The only thing that will allow these dispensaries to remain in business is that cost of goods sold (i.e., the cost to purchase inventory) is not a deduction that is lost under Code Section 280E. Otherwise, if the cost of goods sold could not be deducted, it is likely that the taxes imposed on such businesses would equal or exceed their actual net profit.

So if you think federal law is irrelevant to marijuana sales in states that have legalized its sale – it still matters for federal income taxes!

Olive v. CIR, Tax Court Case No.l 13-70510 (July 9, 2015)

Sunday, July 05, 2015

First Time Abate

Taxpayers who file a return late, make a late payment, or make a late tax deposit are subject to penalties. What is not known by most taxpayers, and a lot of tax practitioners, is that the IRS has a program to abate these penalties for those that have not been subject to them recently. The program for abatement is known as First Time Abate.

First time abatement is an administrative waiver and not statutorily mandated. The program has been underutilized largely because the IRS has not publicized the program and fails to provide taxpayers with guidance when clearly applicable.

To participate, a taxpayer must be otherwise compliant, must have not been previously required to file the return, and must have had no penalties imposed for the prior three years. As showing reasonable cause can be difficult in some situations, this program may provide relief to taxpayers who would otherwise be forced to pay penalties.

Details of the program are in IRM

Friday, July 03, 2015

Partnership Rules Not Applicable to Determining Recourse vs Nonrecourse Status of Debt Outside of Subchapter K

Code Section 752 and its regulations provide extensive rules as to determining whether partnership debt is recourse or nonrecourse. Such determinations are relevant for basis determination purposes under Subchapter K (the Subchapter applicable to partnership taxation) and other Subchapter K purposes.

In Chief Counsel Advice, the IRS concluded that, for purposes of determining whether a limited liability company taxed as a partnership has either cancellation of debt (COD) income under Code Sec. 61(a)(12) or gains from dealings in property under Code Sec. 61(a)(3) upon foreclosure of its property, the Code Section 752 rules do not govern whether the debt at issue was recourse or nonrecourse. Instead, the Section 752 rules apply only for Subchapter K purposes.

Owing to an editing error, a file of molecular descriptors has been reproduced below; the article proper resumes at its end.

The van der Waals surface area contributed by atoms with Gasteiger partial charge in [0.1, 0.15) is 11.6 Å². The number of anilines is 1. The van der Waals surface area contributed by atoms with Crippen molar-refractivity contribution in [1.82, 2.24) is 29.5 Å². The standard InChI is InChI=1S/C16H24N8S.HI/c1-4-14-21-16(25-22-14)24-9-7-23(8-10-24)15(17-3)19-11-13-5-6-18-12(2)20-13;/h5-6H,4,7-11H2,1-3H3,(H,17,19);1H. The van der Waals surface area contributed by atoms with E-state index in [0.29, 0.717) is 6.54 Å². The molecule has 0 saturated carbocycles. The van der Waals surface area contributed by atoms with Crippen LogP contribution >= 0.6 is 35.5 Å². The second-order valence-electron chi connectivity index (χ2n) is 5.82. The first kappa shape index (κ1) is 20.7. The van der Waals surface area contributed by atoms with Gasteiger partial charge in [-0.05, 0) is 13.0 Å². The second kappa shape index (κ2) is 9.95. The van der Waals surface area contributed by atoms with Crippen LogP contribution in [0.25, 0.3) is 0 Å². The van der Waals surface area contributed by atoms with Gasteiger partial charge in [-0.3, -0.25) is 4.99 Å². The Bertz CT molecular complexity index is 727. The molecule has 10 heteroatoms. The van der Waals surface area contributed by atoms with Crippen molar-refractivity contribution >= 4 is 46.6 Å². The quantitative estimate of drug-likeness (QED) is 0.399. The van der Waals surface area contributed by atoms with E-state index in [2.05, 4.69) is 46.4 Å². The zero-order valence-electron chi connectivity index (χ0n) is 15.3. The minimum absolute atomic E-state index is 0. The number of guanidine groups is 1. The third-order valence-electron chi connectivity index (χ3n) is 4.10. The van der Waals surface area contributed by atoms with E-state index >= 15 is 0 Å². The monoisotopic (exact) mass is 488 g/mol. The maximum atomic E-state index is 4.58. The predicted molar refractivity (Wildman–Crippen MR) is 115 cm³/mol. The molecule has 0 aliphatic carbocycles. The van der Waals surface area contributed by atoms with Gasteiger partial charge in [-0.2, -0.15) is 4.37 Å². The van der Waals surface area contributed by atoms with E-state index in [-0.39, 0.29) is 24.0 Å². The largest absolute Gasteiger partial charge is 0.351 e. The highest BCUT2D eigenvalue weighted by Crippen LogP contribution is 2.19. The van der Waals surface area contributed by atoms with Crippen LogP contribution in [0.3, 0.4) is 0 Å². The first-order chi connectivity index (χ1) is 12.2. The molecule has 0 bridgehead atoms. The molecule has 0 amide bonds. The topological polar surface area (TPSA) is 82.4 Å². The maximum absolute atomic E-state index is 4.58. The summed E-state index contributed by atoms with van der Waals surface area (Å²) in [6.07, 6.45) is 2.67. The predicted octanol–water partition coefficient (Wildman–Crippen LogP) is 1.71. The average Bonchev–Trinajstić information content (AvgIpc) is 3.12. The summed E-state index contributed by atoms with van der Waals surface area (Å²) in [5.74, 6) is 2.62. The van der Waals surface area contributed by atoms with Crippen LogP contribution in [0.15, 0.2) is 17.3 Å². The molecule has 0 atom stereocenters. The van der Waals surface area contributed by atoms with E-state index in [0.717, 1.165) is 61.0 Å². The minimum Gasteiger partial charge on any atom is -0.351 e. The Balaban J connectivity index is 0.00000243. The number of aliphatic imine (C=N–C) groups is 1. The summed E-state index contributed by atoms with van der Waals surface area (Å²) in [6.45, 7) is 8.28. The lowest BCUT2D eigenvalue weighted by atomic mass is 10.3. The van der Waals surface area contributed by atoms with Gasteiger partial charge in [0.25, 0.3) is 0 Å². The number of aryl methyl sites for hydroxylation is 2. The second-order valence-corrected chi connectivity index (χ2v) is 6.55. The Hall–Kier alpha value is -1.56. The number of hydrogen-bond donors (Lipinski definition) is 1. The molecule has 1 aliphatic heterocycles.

Why was recourse vs. nonrecourse status relevant? This is because when a taxpayer disposes of encumbered property, and the encumbrance exceeds the value of the property, different tax results apply depending on whether the debt is recourse or nonrecourse. If it is a recourse debt, the amount realized on the sale attributable to the debt is limited so as to bring the amount realized only up to the fair market value of the property. The excess of the recourse debt over the fair market value of the property is treated as COD income. The bad news is that COD income is taxed at ordinary income rates. The good news, sometimes, is that COD income may be avoidable if one of the exceptions under Section 108 apply (relating to when cancellation of indebtedness income need not be recognized).

If the debt is nonrecourse, then the entire amount of the nonrecourse debt is included in the amount realized, and there is no COD income. Here the good news and bad news is flipped – all of the income is eligible for long term capital gains rates (if otherwise applicable based on holding period and character of the asset), but no opportunity for avoidance of COD income under Section 108 applies.

Chief Counsel Advice 201525010